Rotting teeth are now nearly epidemic around the world, caused in part by the spread of sugary Western foods, including infant formula. In China, 75 percent of five-year-olds have tooth decay. And in the United States, dental caries affects permanent teeth in almost half of all children between the ages of five and 17, most of them poor. Lacking the money to drill and fill, poor children are more likely to see their cavities progress to excruciating tooth infections and to have decaying teeth extracted rather than undergo costly treatments like root canals or crowns.

The Forsyth team aims to pull the rug out from under the cavity-causing mutans germs by making it impossible for them to stick to teeth to begin with. Like other active vaccines, theirs works by introducing a foreign substance, called an antigen, into the body. Antigens trigger the immune system to produce antibodies, which attack the antigens and stay in the system indefinitely, providing long-term immunity.

The new caries vaccine uses an antigen called glucosyltransferase, or GTF-an enzyme that allows decay-causing bacteria to accumulate on teeth and, Taubman says, arouses a greater immune response than other previously tested antigens. By stimulating immunity to the enzyme, the vaccine makes it impossible for the decay-producing microorganisms to cling to the teeth.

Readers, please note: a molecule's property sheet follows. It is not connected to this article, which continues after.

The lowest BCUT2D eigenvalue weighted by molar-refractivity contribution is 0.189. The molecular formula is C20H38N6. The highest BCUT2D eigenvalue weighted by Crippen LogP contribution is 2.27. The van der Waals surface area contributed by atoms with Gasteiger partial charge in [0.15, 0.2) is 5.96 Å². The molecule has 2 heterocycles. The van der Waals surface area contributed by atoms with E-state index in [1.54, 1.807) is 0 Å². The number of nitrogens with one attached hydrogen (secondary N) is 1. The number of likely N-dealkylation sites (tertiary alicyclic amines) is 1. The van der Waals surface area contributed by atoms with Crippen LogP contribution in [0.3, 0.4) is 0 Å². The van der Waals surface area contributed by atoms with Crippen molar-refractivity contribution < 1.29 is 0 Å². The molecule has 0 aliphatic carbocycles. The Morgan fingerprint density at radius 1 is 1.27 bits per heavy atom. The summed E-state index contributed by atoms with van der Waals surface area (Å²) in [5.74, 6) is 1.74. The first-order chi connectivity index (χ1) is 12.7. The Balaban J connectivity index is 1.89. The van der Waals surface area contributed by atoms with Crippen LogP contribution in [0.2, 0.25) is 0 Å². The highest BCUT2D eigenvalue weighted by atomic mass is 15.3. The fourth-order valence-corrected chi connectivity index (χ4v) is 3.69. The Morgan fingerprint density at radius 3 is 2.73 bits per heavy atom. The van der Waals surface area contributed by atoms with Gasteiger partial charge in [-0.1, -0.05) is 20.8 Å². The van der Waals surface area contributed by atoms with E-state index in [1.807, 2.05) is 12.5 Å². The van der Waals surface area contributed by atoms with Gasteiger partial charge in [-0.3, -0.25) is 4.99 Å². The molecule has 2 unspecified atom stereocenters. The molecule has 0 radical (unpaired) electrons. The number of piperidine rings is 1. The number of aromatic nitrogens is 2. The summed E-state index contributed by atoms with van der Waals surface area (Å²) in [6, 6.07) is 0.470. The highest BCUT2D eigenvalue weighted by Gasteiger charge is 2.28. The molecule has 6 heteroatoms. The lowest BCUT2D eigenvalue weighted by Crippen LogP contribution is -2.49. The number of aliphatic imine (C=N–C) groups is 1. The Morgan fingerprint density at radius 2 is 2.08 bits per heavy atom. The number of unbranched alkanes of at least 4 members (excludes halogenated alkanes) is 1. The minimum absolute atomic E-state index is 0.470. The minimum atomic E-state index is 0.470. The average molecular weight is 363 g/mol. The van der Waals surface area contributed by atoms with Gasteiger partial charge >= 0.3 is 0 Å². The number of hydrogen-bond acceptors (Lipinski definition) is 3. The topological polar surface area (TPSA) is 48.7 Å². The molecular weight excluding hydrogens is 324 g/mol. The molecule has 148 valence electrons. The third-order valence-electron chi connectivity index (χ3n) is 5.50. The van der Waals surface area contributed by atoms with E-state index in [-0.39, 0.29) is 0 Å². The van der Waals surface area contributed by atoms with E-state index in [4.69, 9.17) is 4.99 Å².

Unlike many vaccines that work through the bloodstream, this one triggers immunity in saliva and mucous tissues-hence it could be squirted or swabbed into the nostrils. The researchers believe the best way to provide long-term protection against caries is to vaccinate children at about the age of one, after baby teeth have begun to emerge, but before the mutans bacteria have started to amass in destructive numbers. At this age, Taubman explains, children’s immune systems are developed enough to produce the needed antibodies. (Once the bacteria have begun to build up, usually when a child is between 18 and 36 months of age, antibodies still form, but are powerless to interfere with mutans streptococci that have already established themselves on teeth; in high-sucrose conditions, these bacteria can still cause decay.) Since antibodies remain in the saliva-and can be “boosted”-they could conceivably provide lifelong immunity, although this has yet to be proven.

That is the next step: human clinical trials. Taubman and Smith have successfully tested the new vaccine on rats (which, like humans, love to gobble sweets) and also showed positive effects and safety with an orally administered form of the vaccine tested 10 years ago in a Phase I trial involving young men. The researchers are now seeking to partner with institutions that could provide the initial financial support (perhaps $400,000 to $500,000, Taubman estimates) and/or research facilities to help make enough vaccine to test in wider controlled studies.

Alternatively, we could simply give up our love affair with sugar.